By Hrach Melkumian
The new governor of Georgia’s southern Javakheti region asked Armenia’s government on Friday to resume power supplies to the impoverished Armenian-populated area during talks in Yerevan apparently connected to the upcoming Georgian parliamentary elections.
Gela Kvaratskhelia, who represents President Eduard Shevardnadze in the larger Samtskhe-Javakheti province, told President Robert Kocharian that he reached agreement with Armenian energy officials on restoring the deliveries through a direct transmission line built by Armenia in 2001. No further details were reported by Kocharian’s office, and the Georgian official was not available for comment.
Kvaratskhelia was accompanied by the ethnic Armenian prefects of Javakheti’s Akhalkalaki and Ninotsminda districts as well as a member of the Georgian parliament elected from a local constituency, Henzel Mkoyan. According to them, the local population currently gets less than three hours of electricity a day.
Prime Minister Andranik Markarian told journalists earlier in the day that his government is ready to ease severe power shortages in the region that reflect the persisting energy crisis in Georgia. “The existing situation is very dangerous,” he said. “There will be parliamentary elections in Georgia on November 2 and all political forces would like to exploit the absence of electricity to the detriment of our co-ethnics. The Armenian government is therefore interested in quickly providing electricity to corresponding areas.”
But Markarian made it clear that the Georgian side must first settle more than $4 million in outstanding debts for past Armenian supplies. About $200,000 of that is owed by the Akhalkalaki and Ninotsminda grids that received power directly from the adjacent Shirak region in northwestern Armenia until last year.
Kvaratskhelia, who was appointed Samtskhe-Javakheti governor last August, told Markarian that the Georgian government is trying to repay the debts “as soon as possible.”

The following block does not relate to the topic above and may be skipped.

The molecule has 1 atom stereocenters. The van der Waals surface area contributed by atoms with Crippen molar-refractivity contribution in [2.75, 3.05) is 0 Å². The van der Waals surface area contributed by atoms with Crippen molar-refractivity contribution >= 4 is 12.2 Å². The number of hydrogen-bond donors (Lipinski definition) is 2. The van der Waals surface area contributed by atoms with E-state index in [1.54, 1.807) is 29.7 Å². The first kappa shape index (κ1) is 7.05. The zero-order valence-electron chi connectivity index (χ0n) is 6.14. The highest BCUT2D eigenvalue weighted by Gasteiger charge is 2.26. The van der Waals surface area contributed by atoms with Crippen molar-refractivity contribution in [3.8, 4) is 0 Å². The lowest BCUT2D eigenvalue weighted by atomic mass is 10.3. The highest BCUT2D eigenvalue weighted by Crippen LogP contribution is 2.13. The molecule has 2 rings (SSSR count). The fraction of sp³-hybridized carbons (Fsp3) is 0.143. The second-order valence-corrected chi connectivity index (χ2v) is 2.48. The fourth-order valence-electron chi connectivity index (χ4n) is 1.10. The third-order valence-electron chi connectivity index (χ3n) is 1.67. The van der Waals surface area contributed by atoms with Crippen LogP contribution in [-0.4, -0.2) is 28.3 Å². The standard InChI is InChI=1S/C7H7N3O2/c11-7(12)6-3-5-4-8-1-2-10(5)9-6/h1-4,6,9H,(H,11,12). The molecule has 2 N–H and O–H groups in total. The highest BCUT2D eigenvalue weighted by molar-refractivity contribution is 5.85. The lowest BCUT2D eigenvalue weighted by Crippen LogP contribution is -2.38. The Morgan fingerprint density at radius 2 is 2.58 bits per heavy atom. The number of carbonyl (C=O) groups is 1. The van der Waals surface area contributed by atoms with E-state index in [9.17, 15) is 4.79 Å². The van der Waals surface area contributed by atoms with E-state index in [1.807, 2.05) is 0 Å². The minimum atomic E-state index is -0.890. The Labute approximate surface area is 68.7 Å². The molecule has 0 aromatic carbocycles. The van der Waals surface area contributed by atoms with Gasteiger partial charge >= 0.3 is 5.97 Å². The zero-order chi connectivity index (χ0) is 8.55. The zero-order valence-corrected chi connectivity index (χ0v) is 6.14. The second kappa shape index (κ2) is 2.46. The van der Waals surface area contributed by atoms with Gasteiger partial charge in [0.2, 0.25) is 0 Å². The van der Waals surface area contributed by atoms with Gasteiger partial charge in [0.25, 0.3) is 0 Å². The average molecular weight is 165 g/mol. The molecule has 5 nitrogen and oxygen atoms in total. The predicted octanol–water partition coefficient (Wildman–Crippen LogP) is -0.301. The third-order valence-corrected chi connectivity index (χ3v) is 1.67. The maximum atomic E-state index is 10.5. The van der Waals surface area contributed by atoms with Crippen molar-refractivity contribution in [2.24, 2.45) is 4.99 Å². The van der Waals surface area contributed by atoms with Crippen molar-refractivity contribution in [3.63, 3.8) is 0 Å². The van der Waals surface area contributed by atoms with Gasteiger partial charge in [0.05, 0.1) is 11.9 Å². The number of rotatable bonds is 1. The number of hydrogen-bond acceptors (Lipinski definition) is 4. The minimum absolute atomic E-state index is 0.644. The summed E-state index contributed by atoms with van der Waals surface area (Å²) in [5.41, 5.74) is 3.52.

Mkoyan claimed that most local consumers paid their fees on time and that their money, collected by the Georgian power distribution network, “got lost in Tbilisi.” “People are ready to pay up,” he told RFE/RL. “So we want to finally sort out this problem to again get electricity through that line.”
Armenian power supplies to Tbilisi and other parts of Georgia were suspended last March, but are likely to resume soon. Russia’s Unified Energy Systems (UES) power monopoly acquired recently the power distribution network of the Georgian capital and went on to take over Armenia’s nuclear power station and largest thermal power plant. The UES vice-chairman, Andrei Rapoport, announced on September 18 that Armenia’s electricity surplus will be exported to Georgia and possibly Turkey.
The Javakheti officials also discussed in Yerevan other economic issues such as the reconstruction of a regional highway running to the Armenian border. Markarian said the two countries should step up implementation of joint economic projects in the region crippled by huge unemployment and a poor infrastructure. He said official Yerevan remains committed to funding those projects.
Kvaratskhelia’s visit may be part of the Shevardnadze administration’s efforts to win the Javakheti Armenians’ support for its loyal election candidates. Some local groups have for years campaigned for greater autonomy from Tbilisi, accusing the central government of neglecting the region’s grave problems.
One of them, a party called Virk, is denied registration by the Georgian authorities and is therefore unable to contest the November 2 polls. Speaking to RFE/RL from Akhalkalaki on Friday, Virk’s leader, David Restakian, said the failure to legalize his party testifies to a chronic violation of civil rights of Georgia’s Armenian minority.
Lawmaker Mkoyan, however, disagreed, insisting that the Georgian government does not restrict political participation of the local population.